Here at Scott W. Grant, DMD Family and Cosmetic Dentistry, preventative care is one of our priorities with all patients of all ages. We provide a huge range of dental care services for almost any oral care issue, from root canals to dental implants and many more, but our first goal is always to prevent the sorts of conditions that require these services to begin with. Unfortunately one of the most common preventable cause of oral health issues is cigarette smoking. Despite the fact that cigarette smoking rates are dropping significantly in the US compared to previous decades, over 10 percent of the population still uses them – this means millions of Americans. Not only are cigarettes detrimental to your overall health, carrying heightened risks of several major diseases, they’re very harmful to oral health as well. This two-part blog will examine the impact of cigarettes on the mouth, including a look at a modern alternative that’s on the market.
Stains and Discoloration
While it’s not the most serious health-related risk, cigarette smoke can have a huge impact on the color and appearance of your teeth. Many longtime smokers have stained teeth that appear more yellow or even orange. Those who care about a beautiful smile will often spend more on teeth whitening and similar services. Not only are stained teeth a drain on self-esteem, they can impact your daily life in indirect ways. For example, people with yellowed teeth are less likely to get a job after an interview, and may notice issues in their social lives.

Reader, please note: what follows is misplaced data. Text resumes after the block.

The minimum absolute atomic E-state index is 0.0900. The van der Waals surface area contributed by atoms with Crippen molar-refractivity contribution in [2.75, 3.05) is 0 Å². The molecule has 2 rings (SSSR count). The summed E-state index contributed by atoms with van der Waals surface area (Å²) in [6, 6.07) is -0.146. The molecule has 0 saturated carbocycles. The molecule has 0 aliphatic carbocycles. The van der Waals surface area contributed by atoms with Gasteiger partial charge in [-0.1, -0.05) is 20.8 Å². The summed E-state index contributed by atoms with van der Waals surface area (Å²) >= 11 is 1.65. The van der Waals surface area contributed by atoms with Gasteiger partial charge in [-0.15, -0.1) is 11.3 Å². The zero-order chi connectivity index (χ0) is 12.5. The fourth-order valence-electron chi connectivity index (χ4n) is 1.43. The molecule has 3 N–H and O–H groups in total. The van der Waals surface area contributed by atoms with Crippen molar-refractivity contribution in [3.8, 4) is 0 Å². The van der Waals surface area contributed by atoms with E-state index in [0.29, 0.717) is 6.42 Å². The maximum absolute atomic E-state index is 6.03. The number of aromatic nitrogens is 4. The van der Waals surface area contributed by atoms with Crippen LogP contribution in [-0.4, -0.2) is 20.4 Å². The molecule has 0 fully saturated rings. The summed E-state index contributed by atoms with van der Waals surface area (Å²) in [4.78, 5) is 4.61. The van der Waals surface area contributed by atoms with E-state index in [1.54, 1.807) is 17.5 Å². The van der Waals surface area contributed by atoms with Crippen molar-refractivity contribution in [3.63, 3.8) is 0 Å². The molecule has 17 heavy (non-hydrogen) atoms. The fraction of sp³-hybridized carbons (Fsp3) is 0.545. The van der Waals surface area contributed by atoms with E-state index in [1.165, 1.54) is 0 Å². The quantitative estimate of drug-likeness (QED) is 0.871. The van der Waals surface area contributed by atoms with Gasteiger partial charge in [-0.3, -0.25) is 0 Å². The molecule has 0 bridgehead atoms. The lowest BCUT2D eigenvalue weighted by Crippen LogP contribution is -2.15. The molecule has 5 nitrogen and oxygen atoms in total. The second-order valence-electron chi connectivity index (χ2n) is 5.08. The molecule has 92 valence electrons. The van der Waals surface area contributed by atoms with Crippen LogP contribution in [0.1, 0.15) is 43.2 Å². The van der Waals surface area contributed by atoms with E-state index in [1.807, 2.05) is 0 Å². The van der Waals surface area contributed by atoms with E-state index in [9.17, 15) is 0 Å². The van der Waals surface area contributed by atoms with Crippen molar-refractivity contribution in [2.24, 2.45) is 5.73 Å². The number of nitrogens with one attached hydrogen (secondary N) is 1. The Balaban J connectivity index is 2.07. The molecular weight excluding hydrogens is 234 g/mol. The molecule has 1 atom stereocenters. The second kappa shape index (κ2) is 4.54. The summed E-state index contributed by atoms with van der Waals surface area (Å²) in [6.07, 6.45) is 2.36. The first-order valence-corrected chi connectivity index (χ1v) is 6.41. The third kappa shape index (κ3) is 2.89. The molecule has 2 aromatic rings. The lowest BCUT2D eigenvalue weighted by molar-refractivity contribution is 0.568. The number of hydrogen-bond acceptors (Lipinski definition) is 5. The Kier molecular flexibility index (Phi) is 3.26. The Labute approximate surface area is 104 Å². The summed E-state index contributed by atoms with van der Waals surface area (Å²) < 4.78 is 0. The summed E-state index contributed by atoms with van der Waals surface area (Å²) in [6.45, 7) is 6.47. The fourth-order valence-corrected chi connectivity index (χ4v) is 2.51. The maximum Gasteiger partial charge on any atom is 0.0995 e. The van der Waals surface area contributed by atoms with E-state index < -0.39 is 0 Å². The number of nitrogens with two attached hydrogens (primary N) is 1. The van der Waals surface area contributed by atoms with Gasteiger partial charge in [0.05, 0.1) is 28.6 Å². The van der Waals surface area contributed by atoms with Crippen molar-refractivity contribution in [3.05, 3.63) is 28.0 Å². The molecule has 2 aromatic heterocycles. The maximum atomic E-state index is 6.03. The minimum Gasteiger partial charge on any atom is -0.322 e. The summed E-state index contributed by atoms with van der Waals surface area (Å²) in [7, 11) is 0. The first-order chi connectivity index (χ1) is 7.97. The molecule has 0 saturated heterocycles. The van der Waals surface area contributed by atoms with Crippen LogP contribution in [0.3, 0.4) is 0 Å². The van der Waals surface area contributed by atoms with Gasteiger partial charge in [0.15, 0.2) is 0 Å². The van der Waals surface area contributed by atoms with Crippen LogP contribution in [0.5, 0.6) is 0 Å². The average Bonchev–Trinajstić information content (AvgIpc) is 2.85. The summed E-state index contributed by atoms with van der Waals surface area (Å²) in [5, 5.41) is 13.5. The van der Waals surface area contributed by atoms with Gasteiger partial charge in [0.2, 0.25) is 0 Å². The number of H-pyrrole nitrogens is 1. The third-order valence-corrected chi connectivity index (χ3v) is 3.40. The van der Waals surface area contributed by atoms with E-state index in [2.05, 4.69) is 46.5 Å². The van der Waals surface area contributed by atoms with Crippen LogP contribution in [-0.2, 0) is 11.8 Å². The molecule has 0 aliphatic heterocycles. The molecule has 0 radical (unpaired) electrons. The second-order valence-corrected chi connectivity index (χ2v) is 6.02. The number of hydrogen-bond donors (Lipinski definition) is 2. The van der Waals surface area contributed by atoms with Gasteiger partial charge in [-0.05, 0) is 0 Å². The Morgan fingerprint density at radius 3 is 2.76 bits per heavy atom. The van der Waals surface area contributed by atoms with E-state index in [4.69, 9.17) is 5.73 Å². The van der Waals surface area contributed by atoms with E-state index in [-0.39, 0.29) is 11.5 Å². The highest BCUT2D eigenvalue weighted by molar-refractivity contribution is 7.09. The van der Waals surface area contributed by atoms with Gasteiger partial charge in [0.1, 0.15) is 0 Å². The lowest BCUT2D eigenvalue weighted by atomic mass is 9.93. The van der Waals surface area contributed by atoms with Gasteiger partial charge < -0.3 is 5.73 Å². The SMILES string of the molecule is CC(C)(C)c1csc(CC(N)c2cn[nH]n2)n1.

Tooth Decay and Resulting Complications
Cigarettes contain a huge number of harmful chemicals, including various forms of acid, carbon monoxide, formaldehyde, lead, nicotine, tar and others. These chemicals are known to directly lead to tooth decay, primarily through stripping the protective enamel from teeth and making decay more likely. As a result of this decay, cigarette smokers are at higher risk of losing teeth than non-smokers. This tooth loss can in turn shift other teeth and damage the entire mouth. Those who smoke are more likely to need to undergo a root canal, need crowns or bridges, or use cosmetic items like implants and veneers in the mouth.
Another major risk of cigarette smoking is tongue cancer, which is diagnosed in almost 10,000 Americans each year. Those in the early stages of tongue cancer may note small white bumps that grow in size – if it’s not treated promptly, it can spread to other areas of the body and create a major life risk. For more on the risks inherent in cigarette smoking, or to learn about any of our dental services for the whole family, speak to the staff at the offices of Scott W. Grant, DMD Family and Cosmetic Dentistry today.